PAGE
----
Juan Jose and a Guatemalan Revolution

FullSizeRender (5)In Guatemala today, there is an uprising.

“We don’t have medicine in the hospitals. The children don’t have books in their schools. And throughout society there aren’t any jobs and the president hasn’t done anything to help. They’ve just stolen from the people,” said Maria Elena Aquino Gomez, 38, as she sold flags in the plaza. “Guatemala is alive. We’re not dead. And we’ll continue fighting for our liberty.”

The parents of many of the organizers warned them not to get involved. “They grew up in the ’80s in Guatemala, when going out to protest meant death,” said Gabriel Wer, a 33-year-old organizer.

They hoped a few people would show up. Thirty thousand came.

I watch safely from afar, read bits and pieces, and know enough to know that I don’t understand.

Juan Jose had a history before he met Jody and me.

Antonio (9), Rosa, and his sister, Ani.

Antonio (9), Rosa, and his sister, Ani.

His grandfather died in 1982 during the civil war and his grandmother was left to raise seven children on her own. She couldn’t provide for all, so when his mother was five years old, she was given to an aunt. The aunt treated his mother very badly so she ran back to her mother’s house. The economic situation hadn’t changed, so his mother had to get a job cleaning houses in Rabinal at age 9.

Antonio was 9 when he met his mother, Rosa, for the first time.

“Did you name Antonio,” was one of my first questions. I so much wanted to show her that we honored her by keeping his name.

“No. The adoption people named him Antonio. I wanted to name him Juan Jose. Juan to honor my father and Jose to honor my grandfather.”

Ever since then when Antonio and I meet someone whose name is Juan or Juan Jose we look at each other knowingly.

During our first meeting with Rosa, Jody and I asked her if we could help her with monthly groceries. She said, “No. I don’t want Antonio to think I sold him.”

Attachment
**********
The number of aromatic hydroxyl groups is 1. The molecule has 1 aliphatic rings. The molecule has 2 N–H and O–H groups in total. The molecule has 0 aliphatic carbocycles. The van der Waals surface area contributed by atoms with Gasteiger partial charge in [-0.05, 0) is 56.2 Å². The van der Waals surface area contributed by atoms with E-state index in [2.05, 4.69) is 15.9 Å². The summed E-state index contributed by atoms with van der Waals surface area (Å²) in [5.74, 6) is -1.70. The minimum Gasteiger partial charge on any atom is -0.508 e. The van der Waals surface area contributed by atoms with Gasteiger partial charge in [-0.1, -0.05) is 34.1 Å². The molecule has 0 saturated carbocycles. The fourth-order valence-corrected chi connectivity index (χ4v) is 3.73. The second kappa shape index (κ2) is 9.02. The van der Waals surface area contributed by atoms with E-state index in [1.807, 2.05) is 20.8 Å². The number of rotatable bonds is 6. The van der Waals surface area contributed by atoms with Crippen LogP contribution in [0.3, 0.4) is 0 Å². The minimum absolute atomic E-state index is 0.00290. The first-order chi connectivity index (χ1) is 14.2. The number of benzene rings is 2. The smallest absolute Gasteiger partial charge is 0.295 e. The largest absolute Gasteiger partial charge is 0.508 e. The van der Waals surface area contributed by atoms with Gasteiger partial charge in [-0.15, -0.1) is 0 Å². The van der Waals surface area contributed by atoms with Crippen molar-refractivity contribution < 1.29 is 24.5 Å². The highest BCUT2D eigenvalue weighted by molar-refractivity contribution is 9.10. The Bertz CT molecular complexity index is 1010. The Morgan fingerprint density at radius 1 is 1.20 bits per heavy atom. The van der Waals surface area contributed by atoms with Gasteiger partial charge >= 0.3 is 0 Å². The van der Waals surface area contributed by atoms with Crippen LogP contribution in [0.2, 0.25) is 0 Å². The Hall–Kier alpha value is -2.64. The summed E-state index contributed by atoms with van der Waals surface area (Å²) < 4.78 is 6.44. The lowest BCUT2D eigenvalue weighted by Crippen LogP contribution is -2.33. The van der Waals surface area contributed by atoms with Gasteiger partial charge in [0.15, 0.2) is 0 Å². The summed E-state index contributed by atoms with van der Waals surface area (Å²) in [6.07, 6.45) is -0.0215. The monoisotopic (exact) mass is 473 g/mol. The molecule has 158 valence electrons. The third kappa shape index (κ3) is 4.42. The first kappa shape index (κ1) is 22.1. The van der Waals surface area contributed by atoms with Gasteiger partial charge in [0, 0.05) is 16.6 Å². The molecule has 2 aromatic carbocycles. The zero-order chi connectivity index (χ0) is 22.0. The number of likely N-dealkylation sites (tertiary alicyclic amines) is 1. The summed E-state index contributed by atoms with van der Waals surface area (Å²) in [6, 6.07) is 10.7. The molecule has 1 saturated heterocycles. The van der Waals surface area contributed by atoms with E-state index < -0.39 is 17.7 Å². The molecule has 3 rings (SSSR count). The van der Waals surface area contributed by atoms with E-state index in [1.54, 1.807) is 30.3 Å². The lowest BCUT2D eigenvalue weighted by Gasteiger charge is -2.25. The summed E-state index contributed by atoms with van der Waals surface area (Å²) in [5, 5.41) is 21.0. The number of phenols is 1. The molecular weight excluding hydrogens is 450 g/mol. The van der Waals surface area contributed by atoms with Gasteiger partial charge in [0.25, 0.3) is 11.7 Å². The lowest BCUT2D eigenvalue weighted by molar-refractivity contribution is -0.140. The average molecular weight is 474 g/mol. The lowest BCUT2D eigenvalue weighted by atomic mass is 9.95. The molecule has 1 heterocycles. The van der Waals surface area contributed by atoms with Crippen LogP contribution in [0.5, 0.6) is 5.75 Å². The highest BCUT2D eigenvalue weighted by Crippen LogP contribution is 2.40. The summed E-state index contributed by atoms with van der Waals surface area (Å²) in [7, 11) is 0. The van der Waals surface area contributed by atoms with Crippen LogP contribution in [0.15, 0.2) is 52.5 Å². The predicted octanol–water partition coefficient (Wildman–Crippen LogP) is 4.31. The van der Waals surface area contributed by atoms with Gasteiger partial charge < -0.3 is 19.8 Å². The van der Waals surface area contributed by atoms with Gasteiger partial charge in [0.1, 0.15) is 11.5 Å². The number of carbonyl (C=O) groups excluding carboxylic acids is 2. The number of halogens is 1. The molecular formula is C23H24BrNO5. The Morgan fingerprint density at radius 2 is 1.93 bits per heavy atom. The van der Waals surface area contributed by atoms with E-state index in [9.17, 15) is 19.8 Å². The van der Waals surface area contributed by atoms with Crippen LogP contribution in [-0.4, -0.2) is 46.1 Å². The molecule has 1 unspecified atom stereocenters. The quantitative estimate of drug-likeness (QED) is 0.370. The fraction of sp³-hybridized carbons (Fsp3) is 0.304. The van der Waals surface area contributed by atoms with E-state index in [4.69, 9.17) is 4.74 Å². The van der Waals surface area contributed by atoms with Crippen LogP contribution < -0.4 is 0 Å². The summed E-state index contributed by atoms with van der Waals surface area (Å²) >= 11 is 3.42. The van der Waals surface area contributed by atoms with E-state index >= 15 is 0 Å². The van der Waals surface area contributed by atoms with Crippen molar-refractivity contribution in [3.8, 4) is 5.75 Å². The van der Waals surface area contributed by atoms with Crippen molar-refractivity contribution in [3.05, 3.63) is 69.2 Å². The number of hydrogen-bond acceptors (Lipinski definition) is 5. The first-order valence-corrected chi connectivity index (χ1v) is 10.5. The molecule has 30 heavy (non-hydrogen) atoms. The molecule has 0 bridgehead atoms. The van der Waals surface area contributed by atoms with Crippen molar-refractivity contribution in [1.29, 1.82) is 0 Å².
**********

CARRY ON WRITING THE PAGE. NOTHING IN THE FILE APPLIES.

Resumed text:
Antonio (11) and Rosa

Antonio (11) and Rosa

It was then that I knew the strength and heart of Guatemalans.

Rosa is indigenous and belongs to the Mayan Achi ethnia. She is from Aldea Concul, approximately 10 miles southwest from Rabinal on the Sierra de Chuacus, 5,500 feet above sea level.

Today, she lives in the poorest section of Guatemala City. Taxis won’t drive there. Still, she didn’t want to receive help. More than anything, she wanted Juan Jose’s forgiveness for letting him go.

The Guatemalan uprising resulted in Pérez Molina no longer being President of Guatemala. Perez Molina was a former general who led the most feared branch of a military that routinely massacred citizens during nearly four decades of Civil War. About 200,000 civilians died, one of them being Juan Jose’s grandfather.

I can picture Juan Jose a.k.a. Antonio running the mountain trails in Guatemala. He has the heart of Rosa.

We will be visiting Rosa next year. She’ll be able to see for herself the man Juan Jose is becoming.

This entry was posted in Adoption, Guatemala and tagged , , , , , , , by Elizabeth di Grazia. Bookmark the permalink.

About Elizabeth di Grazia

An artist, I follow the nudge inside of me. This nudge led me to write Peace Corps stories, find the front door to the Loft, and to graduate from Hamline’s MFA program. The story that became my thesis for Hamline is woven into my book manuscript: HOUSE OF FIRE: From the Ashes, A Family, a memoir of healing and redemption. It’s a story about family. And a story about love–for my partner Jody and the son and daughter we adopted from Guatemala. Most days, I can be found working as a Human Resource Manager for a foundry in Minneapolis. When I am not at the foundry I may be volunteering as a Police Reserve Officer for Richfield, MN or kicking butt at Kor Am Tae Kwon Do.

3 thoughts on “Juan Jose and a Guatemalan Revolution

  1. Beautiful spirit – I visited and schooled in Guate in 1979 and I still remember the shirt-off-their-back generosity of the ‘Tecos I met. Someday I hope to go back for another visit. Your news is good!

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